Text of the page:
Books (#SFWApro)

PHANTASTES was George MacDonald’s first novel (one of Ballantine Books’ Adult Fantasy line), in which the protagonist’s fairy grandmother send him on a visit to fairyland, where he encounters phenomena ranging from cute flower fairiess to the menacing, malevolent Ash. MacDonald gives the shifting nature of the realm a good dream feeling, but this isn’t as good as his later Lilith, having too much aimless wandering—an evil shadow attaches itself to the protagonist at one point, for instance, then gets almost forgotten about after a while. Readable, but no more than that.
THE THIEF OF BROKEN TOYS by Tim Lebbon has a grieving father finally able to live again through the mysterious work of the title toy repairman (“Every dead child had at least one toy their parents promised to fix and didn’t.”) only to discover There’s a Price. Proof a great concept can’t always triumph over so-so execution: The father’s grief feels very real, but the healing feels phony and the ending just doesn’t work for me—even given that horror/dark fantasy protagonists often get arbitrary fates, this one felt very “off.” The shifts in POV early on jar me a lot too.
THE YEARS BEST FANTASY STORIES edited by Lin Carter is an early 1970s collection that comes off my like “The Year’s Best Stories from Lin Carter and His Friends” as it includes two by Carter, one by frequent collaborator L. Sprague deCamp and stories by other writers in his circle including Fritz Leiber and Jack Vance. Admittedly Vance, deCamp and Leiber are A-list, but still … It’s also very heavy on swords-and-sorcery (although Carter certainly appreciated other types). It does boast a good short story by Pat McIntosh and Charles Saunders’ first story of his black sword-and-sorcery hero Imaro, battling across a supernatural African landscape (I can’t help but wonder if the scene of decadent white people sacrificing Imaro’s woman to their blasphemous gods isn’t a deliberate inversion of pulp stereotypes about Black Jungle Devils). Still far from the best “best fantasy” collection I’ve read.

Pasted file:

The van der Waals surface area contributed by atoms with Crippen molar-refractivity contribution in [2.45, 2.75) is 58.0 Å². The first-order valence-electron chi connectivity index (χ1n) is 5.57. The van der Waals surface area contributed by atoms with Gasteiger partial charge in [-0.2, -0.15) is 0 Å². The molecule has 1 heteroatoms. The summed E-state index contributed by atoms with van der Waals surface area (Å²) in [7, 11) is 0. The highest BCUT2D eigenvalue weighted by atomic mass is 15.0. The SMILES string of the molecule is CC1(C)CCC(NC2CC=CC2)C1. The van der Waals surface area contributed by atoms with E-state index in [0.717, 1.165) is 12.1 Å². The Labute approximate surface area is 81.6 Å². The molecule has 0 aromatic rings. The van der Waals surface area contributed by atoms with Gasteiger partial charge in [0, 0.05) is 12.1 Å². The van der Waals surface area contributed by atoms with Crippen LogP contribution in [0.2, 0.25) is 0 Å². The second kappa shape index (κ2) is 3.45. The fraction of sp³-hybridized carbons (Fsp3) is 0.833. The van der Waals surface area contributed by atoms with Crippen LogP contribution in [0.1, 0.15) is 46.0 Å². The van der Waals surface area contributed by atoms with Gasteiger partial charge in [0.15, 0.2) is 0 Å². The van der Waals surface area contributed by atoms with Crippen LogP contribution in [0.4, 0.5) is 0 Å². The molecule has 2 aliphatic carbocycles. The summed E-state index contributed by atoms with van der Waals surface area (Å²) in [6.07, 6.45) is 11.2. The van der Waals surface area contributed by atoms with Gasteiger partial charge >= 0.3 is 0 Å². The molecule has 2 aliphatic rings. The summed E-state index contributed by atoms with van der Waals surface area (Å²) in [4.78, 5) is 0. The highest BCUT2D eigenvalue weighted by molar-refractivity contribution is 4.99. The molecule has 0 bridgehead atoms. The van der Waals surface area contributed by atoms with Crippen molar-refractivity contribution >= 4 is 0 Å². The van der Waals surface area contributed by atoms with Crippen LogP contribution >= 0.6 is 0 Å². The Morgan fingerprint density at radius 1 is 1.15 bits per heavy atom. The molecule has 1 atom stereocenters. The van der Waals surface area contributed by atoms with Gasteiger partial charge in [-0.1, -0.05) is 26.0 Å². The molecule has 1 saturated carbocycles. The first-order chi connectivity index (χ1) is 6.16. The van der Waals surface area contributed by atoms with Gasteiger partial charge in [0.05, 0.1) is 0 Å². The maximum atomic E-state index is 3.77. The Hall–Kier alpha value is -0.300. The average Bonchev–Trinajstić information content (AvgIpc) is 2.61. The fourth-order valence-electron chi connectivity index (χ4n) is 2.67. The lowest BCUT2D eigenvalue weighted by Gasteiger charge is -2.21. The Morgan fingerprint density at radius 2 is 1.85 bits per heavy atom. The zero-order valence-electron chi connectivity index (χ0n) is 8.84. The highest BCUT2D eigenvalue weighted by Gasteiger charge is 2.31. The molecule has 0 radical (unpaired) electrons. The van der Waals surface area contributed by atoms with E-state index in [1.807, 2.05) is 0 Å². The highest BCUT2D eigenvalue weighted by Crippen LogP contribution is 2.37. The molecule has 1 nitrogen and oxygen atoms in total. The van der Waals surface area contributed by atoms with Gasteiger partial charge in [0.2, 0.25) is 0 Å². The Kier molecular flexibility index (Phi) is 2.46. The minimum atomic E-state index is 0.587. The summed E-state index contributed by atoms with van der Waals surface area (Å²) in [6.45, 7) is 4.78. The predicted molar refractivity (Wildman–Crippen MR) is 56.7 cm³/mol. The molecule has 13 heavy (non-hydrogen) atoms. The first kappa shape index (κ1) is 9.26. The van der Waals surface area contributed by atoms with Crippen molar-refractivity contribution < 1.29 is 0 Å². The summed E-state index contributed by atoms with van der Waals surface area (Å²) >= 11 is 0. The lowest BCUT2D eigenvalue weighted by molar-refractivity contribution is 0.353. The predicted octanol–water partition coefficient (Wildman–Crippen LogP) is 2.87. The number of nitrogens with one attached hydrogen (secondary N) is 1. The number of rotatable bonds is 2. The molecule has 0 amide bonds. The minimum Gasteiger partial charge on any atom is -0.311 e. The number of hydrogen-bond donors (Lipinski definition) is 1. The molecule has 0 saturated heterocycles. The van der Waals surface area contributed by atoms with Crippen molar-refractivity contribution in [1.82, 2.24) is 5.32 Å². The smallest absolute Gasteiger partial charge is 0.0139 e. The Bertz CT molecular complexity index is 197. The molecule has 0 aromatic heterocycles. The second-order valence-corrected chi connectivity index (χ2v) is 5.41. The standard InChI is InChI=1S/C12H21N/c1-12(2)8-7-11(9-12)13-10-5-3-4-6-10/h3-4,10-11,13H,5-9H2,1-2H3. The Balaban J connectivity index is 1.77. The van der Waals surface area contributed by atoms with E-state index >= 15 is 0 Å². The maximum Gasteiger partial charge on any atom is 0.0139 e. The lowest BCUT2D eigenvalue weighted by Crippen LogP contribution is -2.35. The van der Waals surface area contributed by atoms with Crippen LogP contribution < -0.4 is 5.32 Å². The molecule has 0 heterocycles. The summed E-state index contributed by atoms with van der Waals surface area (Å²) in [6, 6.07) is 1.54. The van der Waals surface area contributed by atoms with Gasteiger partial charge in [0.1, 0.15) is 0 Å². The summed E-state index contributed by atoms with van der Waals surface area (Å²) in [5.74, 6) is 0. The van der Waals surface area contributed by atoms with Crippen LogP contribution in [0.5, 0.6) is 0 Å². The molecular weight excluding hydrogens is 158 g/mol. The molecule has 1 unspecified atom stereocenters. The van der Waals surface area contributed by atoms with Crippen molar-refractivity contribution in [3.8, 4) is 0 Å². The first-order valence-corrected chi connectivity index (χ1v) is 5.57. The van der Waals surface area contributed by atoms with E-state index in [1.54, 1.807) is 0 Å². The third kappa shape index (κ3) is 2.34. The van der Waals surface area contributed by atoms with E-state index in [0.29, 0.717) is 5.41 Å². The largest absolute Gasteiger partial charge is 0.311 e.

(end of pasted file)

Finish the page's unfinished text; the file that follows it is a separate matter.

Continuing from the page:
A HISTORY OF THE WORLD IN SIX GLASSES by Tom Standage is a look at how after millenia of drinking water, humanity would come to embrace beer, wine, distilled spirits, coffee, tea and Coke (which Standage sees as embodying American imperialism as much as tea came to embody the British version) in their turn. This didn’t work for me as well as Standage’s Victorian Internet, partly because there’s more I already know (the tea section particularly) and partly because it needs more depth—no real look at how coffee culture has changed in the past few decades, for instance, and water deserves more coverage than it gets in the epilog.
DARKER STILL: A Novel of Magic Most Foul is a young-adult fantasy by Leanna Renee Hieber in which a mute 19th century gentlewoman struggles to free the soul of an English nobleman trapped in an enchanted painting, inevitably falling in love in the process. This was the kind of Y/A romance that doesn’t work for me (lots of space spent on long, supposedly deep conversations between the leads) but it’s certainly well-done (good period detail, minimal info-dumping) so I’ll try one of Hieber’s adult novels at some point.

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3 responses to “Books (#SFWApro)

  1. Pingback: Something I should have mentioned (#SFWApro) | Fraser Sherman's Blog

  2. Pingback: Books | Fraser Sherman's Blog

  3. Pingback: Comics and Books (#SFWApro) | Fraser Sherman's Blog

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